Still, there is a fundamental discrepancy between Castillo Velasco and Ruskin. For Ruskin, all great architecture must be public and give meaning to the public space. It must be a testimony that resists the passage of time. But the Castillo Velasco communities, nestled at the heart of the city blocks, are invisible from the outside. They exist only for its inhabitants. Public space and its violence have silenced them. The repressive “metropolitan chaos,” that does not obey the overabundance of ‘life’ as it does in the communities, has made withdrawal a necessity. This transcendent architecture product of a town - and to which Castillo Velasco was always attached - is hidden from the metropolitan. It resists being part of these dynamics.


CASTILLO VELASCO, Fernando. «Dos libros y un autor», La Época, 21 de mayo 1989. Republicado en: Elisa Silva Guzmán. Fernando Castillo Velasco. Proyectar en comunidad. Santiago: Ediciones UC, 2018. [ Links ]

DINAMARCA, Hernán. «Fernando Castillo Velasco: El sueño de una mejor ciudad». Bolero de almas: conversaciones de fin de siglo con viejos sabios. Santiago: LOM, 1996. [ Links ]

ELIASH , Humberto. Fernando Castillo. De lo moderno a lo real. Bogotá: Escala, 1990. [ Links ]

GÁRATE, Manuel. «Los sueños comienzan en casa. El grupo de ‘La Reforma’ y el primer proyecto de vida comunitaria inspirado en el modelo del rector Fernando Castillo Velasco». Tesis para optar al grado de Licenciatura en Historia, Instituto de Historia. Pontificia Universidad Católica de Chile, 1995. [ Links ]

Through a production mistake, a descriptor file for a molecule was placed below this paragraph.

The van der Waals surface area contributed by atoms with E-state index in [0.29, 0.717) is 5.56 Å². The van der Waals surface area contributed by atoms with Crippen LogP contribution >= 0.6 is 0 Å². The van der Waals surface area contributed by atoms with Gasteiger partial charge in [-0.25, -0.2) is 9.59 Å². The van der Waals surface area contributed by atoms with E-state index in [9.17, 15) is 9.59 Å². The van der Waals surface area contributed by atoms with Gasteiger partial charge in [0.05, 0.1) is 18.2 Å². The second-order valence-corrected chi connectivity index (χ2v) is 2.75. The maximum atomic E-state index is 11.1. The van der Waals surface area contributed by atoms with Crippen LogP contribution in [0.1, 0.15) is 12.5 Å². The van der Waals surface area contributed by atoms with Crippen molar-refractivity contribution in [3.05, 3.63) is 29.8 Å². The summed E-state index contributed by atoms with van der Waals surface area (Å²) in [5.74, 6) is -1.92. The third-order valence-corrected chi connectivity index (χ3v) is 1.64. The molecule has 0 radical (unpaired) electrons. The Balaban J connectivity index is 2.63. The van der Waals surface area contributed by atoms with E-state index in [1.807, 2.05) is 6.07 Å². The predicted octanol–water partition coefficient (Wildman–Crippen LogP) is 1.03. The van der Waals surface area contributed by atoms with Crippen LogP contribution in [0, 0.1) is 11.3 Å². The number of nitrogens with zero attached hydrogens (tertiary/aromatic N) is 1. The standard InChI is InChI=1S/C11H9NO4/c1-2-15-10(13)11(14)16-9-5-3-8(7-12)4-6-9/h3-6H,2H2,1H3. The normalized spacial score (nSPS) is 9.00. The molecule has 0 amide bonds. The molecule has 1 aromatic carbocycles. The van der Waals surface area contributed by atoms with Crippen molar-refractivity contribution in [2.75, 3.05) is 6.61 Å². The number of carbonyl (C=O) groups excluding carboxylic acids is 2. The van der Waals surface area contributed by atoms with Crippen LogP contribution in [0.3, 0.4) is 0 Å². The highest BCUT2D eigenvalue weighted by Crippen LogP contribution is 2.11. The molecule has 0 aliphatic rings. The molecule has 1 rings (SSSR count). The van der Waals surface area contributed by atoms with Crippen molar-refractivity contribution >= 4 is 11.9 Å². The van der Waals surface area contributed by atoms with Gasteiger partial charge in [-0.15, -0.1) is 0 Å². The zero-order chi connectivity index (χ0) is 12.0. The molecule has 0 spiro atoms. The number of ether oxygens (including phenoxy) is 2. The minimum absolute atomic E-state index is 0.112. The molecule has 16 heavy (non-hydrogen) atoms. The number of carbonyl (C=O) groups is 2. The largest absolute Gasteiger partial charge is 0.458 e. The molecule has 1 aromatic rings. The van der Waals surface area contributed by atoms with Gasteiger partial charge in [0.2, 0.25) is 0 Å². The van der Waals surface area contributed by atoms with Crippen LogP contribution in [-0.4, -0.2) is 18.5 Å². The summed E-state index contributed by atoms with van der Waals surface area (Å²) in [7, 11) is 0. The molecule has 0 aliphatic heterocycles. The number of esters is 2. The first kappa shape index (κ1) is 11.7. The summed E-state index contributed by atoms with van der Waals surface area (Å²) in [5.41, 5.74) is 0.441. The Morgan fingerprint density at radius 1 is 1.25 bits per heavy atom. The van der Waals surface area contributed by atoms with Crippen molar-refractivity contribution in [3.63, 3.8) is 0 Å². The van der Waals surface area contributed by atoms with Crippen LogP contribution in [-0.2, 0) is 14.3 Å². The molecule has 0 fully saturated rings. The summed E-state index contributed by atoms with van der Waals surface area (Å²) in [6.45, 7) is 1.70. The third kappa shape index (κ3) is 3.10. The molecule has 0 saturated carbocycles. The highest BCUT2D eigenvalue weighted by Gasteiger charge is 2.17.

GIMÉNEZ, Rodolfo. «Entrevista al arquitecto Fernando Castillo Velasco». Arteoficio 10, Escuela de Arquitectura USACH, Santiago (2014): 40-45. [ Links ]

RUSKIN, John. Las piedras de Venecia. Murcia: Colegio Oficial de Aparejadores y Arquitectos Técnicos de Murcia, 2000. [ Links ]

VALDÉS, Adriana. «Experiencias de un arquitecto: entrevista a don Fernando Castillo Velasco». AISTHESIS: Revista Chilena de Investigaciones Estéticas, no. 6 (1971): 123-128. Disponible en: http: ]

Alejandro Crispiani Universidad Nacional de La Plata, Argentina (1984). Doctor of Human and Social Sciences, Universidad Nacional de Quilmes, Argentina, 2009. He has researched in history and criticism of contemporary design and architecture. He is the author of the books Objetos para transformar el mundo. Trayectorias del Arte Concreto Invención (Santiago and Buenos Aires, 2011) and Palabras cruzadas. Ensayos sobre arte, arquitectura y diseño (Buenos Aires, 2017). He is tenured professor of the Faculty of Architecture, Design and Urban Studies of the Pontificia Universidad Católica de Chile.